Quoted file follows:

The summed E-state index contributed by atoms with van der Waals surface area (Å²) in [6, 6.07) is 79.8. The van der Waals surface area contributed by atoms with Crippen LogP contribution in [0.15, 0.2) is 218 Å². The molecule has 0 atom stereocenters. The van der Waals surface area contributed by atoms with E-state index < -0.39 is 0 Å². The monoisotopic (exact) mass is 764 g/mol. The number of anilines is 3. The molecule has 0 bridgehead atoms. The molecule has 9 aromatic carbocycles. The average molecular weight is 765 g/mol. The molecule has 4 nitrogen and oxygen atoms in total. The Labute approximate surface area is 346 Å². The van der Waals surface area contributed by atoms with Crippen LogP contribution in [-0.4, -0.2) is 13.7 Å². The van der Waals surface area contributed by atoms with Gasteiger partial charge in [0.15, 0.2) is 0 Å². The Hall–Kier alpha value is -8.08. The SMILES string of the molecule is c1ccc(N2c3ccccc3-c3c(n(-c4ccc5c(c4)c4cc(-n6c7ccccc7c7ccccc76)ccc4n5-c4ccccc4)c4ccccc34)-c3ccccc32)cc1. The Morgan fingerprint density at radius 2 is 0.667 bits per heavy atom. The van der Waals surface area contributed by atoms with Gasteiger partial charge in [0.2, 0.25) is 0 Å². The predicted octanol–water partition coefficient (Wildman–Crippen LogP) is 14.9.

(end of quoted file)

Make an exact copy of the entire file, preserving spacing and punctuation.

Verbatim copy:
The summed E-state index contributed by atoms with van der Waals surface area (Å²) in [6, 6.07) is 79.8. The van der Waals surface area contributed by atoms with Crippen LogP contribution in [0.15, 0.2) is 218 Å². The molecule has 0 atom stereocenters. The van der Waals surface area contributed by atoms with E-state index < -0.39 is 0 Å². The monoisotopic (exact) mass is 764 g/mol. The number of anilines is 3. The molecule has 0 bridgehead atoms. The molecule has 9 aromatic carbocycles. The average molecular weight is 765 g/mol. The molecule has 4 nitrogen and oxygen atoms in total. The Labute approximate surface area is 346 Å². The van der Waals surface area contributed by atoms with Crippen LogP contribution in [-0.4, -0.2) is 13.7 Å². The van der Waals surface area contributed by atoms with Gasteiger partial charge in [0.15, 0.2) is 0 Å². The Hall–Kier alpha value is -8.08. The SMILES string of the molecule is c1ccc(N2c3ccccc3-c3c(n(-c4ccc5c(c4)c4cc(-n6c7ccccc7c7ccccc76)ccc4n5-c4ccccc4)c4ccccc34)-c3ccccc32)cc1. The Morgan fingerprint density at radius 2 is 0.667 bits per heavy atom. The van der Waals surface area contributed by atoms with Gasteiger partial charge in [0.2, 0.25) is 0 Å². The predicted octanol–water partition coefficient (Wildman–Crippen LogP) is 14.9.